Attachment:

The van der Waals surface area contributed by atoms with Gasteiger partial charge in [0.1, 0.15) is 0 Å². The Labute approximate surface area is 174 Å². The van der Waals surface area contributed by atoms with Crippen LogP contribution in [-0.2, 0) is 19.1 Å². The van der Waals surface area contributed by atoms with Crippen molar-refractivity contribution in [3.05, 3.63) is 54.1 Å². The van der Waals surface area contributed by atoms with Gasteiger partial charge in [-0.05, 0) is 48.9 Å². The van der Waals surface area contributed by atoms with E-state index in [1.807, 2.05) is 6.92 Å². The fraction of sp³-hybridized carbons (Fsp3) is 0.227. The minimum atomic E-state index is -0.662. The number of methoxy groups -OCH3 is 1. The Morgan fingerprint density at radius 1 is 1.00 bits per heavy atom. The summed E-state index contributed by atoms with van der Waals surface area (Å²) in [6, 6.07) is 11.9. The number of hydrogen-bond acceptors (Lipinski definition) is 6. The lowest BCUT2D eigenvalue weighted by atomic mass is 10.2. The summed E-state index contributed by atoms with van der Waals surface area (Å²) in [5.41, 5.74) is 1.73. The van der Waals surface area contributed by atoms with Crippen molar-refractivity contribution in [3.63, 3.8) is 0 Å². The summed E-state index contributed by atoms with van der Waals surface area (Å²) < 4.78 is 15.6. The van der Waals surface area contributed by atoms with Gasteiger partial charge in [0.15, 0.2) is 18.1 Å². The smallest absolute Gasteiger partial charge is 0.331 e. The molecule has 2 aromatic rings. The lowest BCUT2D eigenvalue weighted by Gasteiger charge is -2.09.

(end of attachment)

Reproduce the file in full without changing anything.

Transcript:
The van der Waals surface area contributed by atoms with Gasteiger partial charge in [0.1, 0.15) is 0 Å². The Labute approximate surface area is 174 Å². The van der Waals surface area contributed by atoms with Crippen LogP contribution in [-0.2, 0) is 19.1 Å². The van der Waals surface area contributed by atoms with Crippen molar-refractivity contribution in [3.05, 3.63) is 54.1 Å². The van der Waals surface area contributed by atoms with Gasteiger partial charge in [-0.05, 0) is 48.9 Å². The van der Waals surface area contributed by atoms with E-state index in [1.807, 2.05) is 6.92 Å². The fraction of sp³-hybridized carbons (Fsp3) is 0.227. The minimum atomic E-state index is -0.662. The number of methoxy groups -OCH3 is 1. The Morgan fingerprint density at radius 1 is 1.00 bits per heavy atom. The summed E-state index contributed by atoms with van der Waals surface area (Å²) in [6, 6.07) is 11.9. The number of hydrogen-bond acceptors (Lipinski definition) is 6. The lowest BCUT2D eigenvalue weighted by atomic mass is 10.2. The summed E-state index contributed by atoms with van der Waals surface area (Å²) in [5.41, 5.74) is 1.73. The van der Waals surface area contributed by atoms with Crippen molar-refractivity contribution in [3.63, 3.8) is 0 Å². The summed E-state index contributed by atoms with van der Waals surface area (Å²) < 4.78 is 15.6. The van der Waals surface area contributed by atoms with Gasteiger partial charge in [0.15, 0.2) is 18.1 Å². The smallest absolute Gasteiger partial charge is 0.331 e. The molecule has 2 aromatic rings. The lowest BCUT2D eigenvalue weighted by Gasteiger charge is -2.09.